Hollywood Dream is full of such quirks and inspirations, seemingly taking its cue from the opener, “Hollywood #1,” a winsome “wish there was a Hollywood just like there used to be” that is punctuated by a 1920s-era piano solo, picture-perfect for accompaniment to a silent movie, replete with dastardly deeds and Valentino leads.
“Look Around” finds its more contemporary inspiration in the control room, with Pete Townshend windmill guitar power chords driving the song. Bob Dylan’s “Open the Door, Homer” is gorgeously shimmering with the teenage McCullouch’s sparkling guitar and Keen’s subdued vocals, subtly building to some of Newman’s get-back honky-tonk piano.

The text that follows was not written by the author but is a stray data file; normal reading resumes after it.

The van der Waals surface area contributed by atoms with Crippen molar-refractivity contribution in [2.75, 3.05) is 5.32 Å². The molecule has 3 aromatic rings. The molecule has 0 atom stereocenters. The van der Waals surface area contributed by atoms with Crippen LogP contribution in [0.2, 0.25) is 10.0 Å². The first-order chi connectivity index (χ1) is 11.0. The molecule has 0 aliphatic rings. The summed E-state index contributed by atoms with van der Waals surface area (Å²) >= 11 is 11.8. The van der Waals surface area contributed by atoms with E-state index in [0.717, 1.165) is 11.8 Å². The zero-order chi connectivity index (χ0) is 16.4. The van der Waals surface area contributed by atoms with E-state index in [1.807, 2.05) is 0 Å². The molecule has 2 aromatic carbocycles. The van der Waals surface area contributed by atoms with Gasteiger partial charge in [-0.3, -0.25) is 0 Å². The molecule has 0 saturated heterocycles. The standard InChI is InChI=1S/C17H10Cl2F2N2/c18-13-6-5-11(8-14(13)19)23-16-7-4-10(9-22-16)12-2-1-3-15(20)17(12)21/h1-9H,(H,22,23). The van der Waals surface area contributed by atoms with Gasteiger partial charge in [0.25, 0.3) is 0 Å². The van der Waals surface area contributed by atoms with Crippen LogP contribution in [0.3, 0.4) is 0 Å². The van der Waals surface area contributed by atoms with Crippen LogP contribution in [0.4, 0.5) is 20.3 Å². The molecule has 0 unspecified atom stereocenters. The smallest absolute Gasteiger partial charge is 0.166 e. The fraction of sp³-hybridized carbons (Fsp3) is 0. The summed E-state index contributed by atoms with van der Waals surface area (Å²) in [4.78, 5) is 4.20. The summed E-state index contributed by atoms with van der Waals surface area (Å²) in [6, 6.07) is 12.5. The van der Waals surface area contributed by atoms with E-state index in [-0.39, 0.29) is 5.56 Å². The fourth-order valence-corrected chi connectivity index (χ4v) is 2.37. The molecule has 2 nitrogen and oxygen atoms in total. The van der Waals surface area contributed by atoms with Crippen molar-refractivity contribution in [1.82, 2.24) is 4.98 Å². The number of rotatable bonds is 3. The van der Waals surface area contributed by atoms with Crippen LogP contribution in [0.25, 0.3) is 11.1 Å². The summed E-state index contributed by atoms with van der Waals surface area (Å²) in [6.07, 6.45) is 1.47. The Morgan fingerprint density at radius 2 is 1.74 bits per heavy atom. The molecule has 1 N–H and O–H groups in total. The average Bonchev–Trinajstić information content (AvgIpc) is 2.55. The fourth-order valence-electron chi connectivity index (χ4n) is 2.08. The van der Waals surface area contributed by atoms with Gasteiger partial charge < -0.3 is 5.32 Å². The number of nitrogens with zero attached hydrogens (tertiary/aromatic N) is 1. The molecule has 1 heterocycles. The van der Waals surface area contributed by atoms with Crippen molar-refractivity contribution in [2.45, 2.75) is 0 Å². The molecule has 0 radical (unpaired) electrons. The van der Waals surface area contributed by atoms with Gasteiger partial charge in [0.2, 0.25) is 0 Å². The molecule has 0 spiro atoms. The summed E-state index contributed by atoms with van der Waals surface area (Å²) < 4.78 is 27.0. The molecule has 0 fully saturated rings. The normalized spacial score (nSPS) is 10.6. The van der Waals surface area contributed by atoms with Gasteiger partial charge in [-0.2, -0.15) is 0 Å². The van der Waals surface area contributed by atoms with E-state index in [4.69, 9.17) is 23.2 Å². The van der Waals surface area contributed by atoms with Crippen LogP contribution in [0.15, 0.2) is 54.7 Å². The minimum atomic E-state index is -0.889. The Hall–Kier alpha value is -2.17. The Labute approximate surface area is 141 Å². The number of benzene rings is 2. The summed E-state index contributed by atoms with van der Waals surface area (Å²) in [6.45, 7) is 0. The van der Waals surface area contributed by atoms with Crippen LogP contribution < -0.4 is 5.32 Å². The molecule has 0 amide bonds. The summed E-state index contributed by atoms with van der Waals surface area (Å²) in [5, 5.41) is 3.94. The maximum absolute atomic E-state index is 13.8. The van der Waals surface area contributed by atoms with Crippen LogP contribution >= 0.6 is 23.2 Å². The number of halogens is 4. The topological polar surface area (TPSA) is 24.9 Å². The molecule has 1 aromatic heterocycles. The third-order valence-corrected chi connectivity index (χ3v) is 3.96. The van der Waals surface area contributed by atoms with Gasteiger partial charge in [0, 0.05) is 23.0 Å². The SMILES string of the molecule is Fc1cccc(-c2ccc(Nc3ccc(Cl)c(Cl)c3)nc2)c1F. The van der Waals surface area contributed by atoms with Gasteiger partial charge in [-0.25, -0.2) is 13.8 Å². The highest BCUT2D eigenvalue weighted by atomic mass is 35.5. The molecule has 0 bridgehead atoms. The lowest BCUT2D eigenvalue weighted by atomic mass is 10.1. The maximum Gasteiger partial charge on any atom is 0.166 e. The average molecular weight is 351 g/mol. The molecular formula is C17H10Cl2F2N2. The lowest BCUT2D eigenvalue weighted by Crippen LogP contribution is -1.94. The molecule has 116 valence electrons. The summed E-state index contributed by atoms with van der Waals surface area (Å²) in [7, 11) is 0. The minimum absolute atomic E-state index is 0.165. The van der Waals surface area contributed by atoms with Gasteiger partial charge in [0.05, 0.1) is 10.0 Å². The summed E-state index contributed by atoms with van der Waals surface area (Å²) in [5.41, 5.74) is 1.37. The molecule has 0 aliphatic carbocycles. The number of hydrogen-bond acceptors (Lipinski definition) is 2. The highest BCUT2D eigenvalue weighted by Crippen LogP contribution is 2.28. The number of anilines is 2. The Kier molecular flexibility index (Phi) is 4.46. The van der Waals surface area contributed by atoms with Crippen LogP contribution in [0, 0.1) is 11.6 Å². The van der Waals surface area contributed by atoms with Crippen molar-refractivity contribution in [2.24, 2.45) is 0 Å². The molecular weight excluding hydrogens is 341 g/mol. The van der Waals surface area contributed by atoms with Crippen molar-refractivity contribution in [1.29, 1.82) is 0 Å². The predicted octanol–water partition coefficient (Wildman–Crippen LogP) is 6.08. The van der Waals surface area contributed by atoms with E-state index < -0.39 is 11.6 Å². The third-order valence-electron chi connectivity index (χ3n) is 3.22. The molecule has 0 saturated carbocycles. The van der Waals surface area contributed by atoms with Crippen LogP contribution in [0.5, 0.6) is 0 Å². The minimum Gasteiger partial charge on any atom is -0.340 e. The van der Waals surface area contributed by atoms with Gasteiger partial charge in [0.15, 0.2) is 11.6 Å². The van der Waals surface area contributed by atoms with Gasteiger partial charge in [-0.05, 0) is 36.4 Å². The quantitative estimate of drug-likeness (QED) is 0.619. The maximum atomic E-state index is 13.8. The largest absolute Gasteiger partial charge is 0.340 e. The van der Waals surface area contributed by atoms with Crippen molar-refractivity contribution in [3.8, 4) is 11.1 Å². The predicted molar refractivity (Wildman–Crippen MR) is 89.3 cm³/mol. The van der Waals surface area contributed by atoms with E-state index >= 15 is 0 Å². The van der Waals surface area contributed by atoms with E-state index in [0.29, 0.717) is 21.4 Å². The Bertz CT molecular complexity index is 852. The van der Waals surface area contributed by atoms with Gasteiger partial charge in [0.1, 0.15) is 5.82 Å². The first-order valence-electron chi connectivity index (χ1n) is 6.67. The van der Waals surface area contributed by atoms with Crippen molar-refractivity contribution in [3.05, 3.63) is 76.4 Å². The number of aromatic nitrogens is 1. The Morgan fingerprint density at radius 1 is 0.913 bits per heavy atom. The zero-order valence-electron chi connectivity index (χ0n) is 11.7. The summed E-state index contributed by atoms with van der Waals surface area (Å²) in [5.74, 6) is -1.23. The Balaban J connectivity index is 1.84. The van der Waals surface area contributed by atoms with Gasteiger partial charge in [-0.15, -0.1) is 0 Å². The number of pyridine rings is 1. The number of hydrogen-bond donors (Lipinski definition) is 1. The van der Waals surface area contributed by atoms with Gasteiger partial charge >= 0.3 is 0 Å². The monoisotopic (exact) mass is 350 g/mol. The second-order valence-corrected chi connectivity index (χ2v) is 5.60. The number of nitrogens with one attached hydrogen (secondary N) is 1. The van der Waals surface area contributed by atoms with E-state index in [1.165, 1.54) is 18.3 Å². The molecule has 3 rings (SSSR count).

If “Open the Door” is marked by its less-is-more musicality, the other end of the instrumental spectrum sees the exotic-sounding heady brew “Wild Country” enhanced with Newman’s Bengali flutes and oboe, and Keen’s Conga drums.
With an equal aptitude for quiet reflection and adventurousness, musical change was as much in the air as any kind of revolution promised on Hollywood Dream. One senses, then, merely from the quality and variety of the songcraft displayed on Thunderclap Newman's only album, that they certainly had the creative spark for some career longevity. Or, at the very least, that they had some more tricks up their psychedelic kazoos.